PSU fundraiser earns $114 million

    Portland State University completed its first-ever fundraising campaign after seven years with $114 million raised, $39 million over its projected earnings.

    Portland State President Daniel Bernstine said that the exceeded expectation of the "Building Our Future" campaign "is a tribute to the success of all the people that were involved in the campaign." He said that in this time of diminishing state funds for the Oregon University System, the funds raised will positively impact everyone in the university, from students to administrators.

"Because of a continuing challenge for resources, this $114 million will help units across the campus," Bernstine said.

    Cassie McVeety, vice president for university relations, said that public dollars are a necessity at this time and that PSU is one of many universities who have implemented similar fundraising campaigns. She said that private institutions have been doing this sort of comprehensive fundraising for years.

    "The reality is we have to raise private dollars to make it," McVeety said. President Bernstine also said that this fundraiser was essential for the university.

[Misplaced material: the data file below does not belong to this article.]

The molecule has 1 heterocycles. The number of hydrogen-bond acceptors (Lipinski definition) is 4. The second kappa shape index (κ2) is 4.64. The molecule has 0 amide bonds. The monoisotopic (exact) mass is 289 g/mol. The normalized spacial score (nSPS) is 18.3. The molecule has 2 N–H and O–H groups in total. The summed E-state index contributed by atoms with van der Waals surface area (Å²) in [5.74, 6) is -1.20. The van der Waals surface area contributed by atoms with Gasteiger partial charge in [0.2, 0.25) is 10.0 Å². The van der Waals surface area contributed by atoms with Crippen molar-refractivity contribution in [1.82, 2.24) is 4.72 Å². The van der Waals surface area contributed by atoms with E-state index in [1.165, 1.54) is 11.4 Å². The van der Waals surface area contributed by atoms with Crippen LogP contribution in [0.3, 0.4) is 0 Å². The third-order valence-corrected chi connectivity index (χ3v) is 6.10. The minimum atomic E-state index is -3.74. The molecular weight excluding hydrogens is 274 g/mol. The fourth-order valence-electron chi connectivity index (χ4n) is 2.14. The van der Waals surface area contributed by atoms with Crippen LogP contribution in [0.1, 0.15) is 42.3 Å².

"Private philanthropy will become increasingly important to the university," Bernstine said.

The Building Our Future campaign has allocated $15 million to pay for 272 new scholarships. The campaign has also funded the creation of the Maseeh College of Engineering and Computer Science building as well as the Native American Student and Community Center.

    McVeety said that the money will also go to Science Building 2, which she said is "desperately in need of renovation." Funds are also allocated for construction of the new recreation center that will take the place of the Portland Center for Advanced Technology (PCAT) building.

    "We have a clear sense of what we are raising money for," McVeety said.

    The campaign began in 1999 and entered into a public phase in 2004 with $74 million earned. An initial feasibility study held in the ’90s estimated that PSU would raise only $75 million, according to McVeety. She said that the success of the campaign could be attributed to the campus-wide support from not only the administration, but also faculty, students and the community.

    "It was really a campus-wide effort," McVeety said.

    McVeety called Bernstine the leader of the campaign and a "very effective fundraiser." She said if it were not for his efforts the campaign would not have been as successful. She said those involved with the campaign "were thrilled at the response of the alumni, friends and students."

    McVeety said that the university is currently in a planning stage for their next comprehensive fundraising campaign.